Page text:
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How to Give a Eulogy


Writing a Eulogy


The eulogy or speech given at a memorial service or funeral does not have to follow any specific guide on how to write a eulogy, but it is helpful if you know where to start.


A eulogy recognizes the life of a loved one who had passed away, it does not need to be perfect or express the views of everyone, only the person delivering the speech. The person who was chosen to deliver the eulogy is usually someone who cared for the deceased deeply, they know the life of whom they are speaking about and they have great love for the individual.


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Caring for the deceased makes it easier when writing the eulogy, it will be effortless when exploring the right words and the feeling that you want everyone to experience as you speak. It is perfectly suitable to ask others for stories that you may want to include in your eulogy as long as they are showing the deceased in a good light.


When writing a eulogy it is fine to inject humor into an otherwise somber speech depending on the circumstances surrounding the death.

  • Decide on the tone of the eulogy. How solemn or how lighthearted you want the eulogy to be depends on the person, the age they passed away, and the events encircling the death
    Example: You would not want to be lighthearted at a child’s memorial but it is alright to do so at the memorial of a great grandparent who has lived a long life
  • When writing the eulogy consider who your audience will be
    Example: Writing for old friends is different then writing for older aunts, uncles, and parents, they might not understand humor that old friends will
  • Introduce yourself even if you feel everyone knows you
  • Don’t let the eulogy sound like the obituary
    Example: Touch on what the deceased’s family life was like, what their hobbies and interests were outside of the family, any achievements they had, what they taught you and others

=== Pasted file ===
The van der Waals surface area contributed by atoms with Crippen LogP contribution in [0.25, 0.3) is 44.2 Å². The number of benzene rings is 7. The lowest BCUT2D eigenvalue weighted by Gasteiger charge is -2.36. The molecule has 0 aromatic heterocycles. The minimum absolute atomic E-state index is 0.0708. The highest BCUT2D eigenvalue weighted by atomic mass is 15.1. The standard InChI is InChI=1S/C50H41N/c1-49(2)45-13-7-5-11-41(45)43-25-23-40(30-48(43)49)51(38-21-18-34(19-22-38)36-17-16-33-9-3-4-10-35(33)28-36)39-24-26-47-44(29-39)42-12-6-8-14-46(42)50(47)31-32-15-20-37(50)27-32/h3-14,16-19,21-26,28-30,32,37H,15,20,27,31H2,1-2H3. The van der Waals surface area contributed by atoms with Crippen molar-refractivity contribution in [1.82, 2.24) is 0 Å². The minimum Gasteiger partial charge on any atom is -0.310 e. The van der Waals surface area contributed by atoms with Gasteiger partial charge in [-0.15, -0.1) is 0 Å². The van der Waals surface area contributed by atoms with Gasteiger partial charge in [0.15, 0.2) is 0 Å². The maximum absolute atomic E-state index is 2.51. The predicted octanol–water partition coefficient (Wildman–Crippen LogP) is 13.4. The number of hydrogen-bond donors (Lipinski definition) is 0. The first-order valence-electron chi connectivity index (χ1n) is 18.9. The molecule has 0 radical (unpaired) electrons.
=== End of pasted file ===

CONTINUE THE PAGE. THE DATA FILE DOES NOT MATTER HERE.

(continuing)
• Do not recite a list of qualities. Use stories to illustrate them and bring them to life
    Example: If they were kind, mention the time they helped an older lady who had fallen down get back up, or how they always held the door open for others. If they had a great sense of humor mention their best joke
  • Do not go on too long, be concise. Outline the eulogy on small note cards, think about areas you want to talk about, the deceased’s personality, interests, family life, where they grew up, where they lived, funny stories, heartfelt moments. Have a beginning, a middle, and an end
  • Avoid speaking down to people even if your vocabulary is strong, bring it down a notch when writing a eulogy
  • Ask friends or family members to read the eulogy before you give the speech. They will let you know if you missed anything or if you said something that might be inappropriate


Giving the Eulogy


Giving the eulogy can be hard if you are not someone who likes to stand up and speak in front of people, but everyone is there for the same reason, to pay their respects to the deceased, you are just standing and paying your respects.


Rehearse the eulogy out loud to someone as practice. The written word sounds different when read aloud. Do not feel bad if you need to make a few adjustments-all writers do rewrites. Try to memorize the speech or just make bullet points as it sounds more heartfelt when you are not reading exactly from your notes.


As long as you remember these hints when writing a eulogy you will do fine, but it is always good to have a person ready to stand in if you get too chocked up while speaking.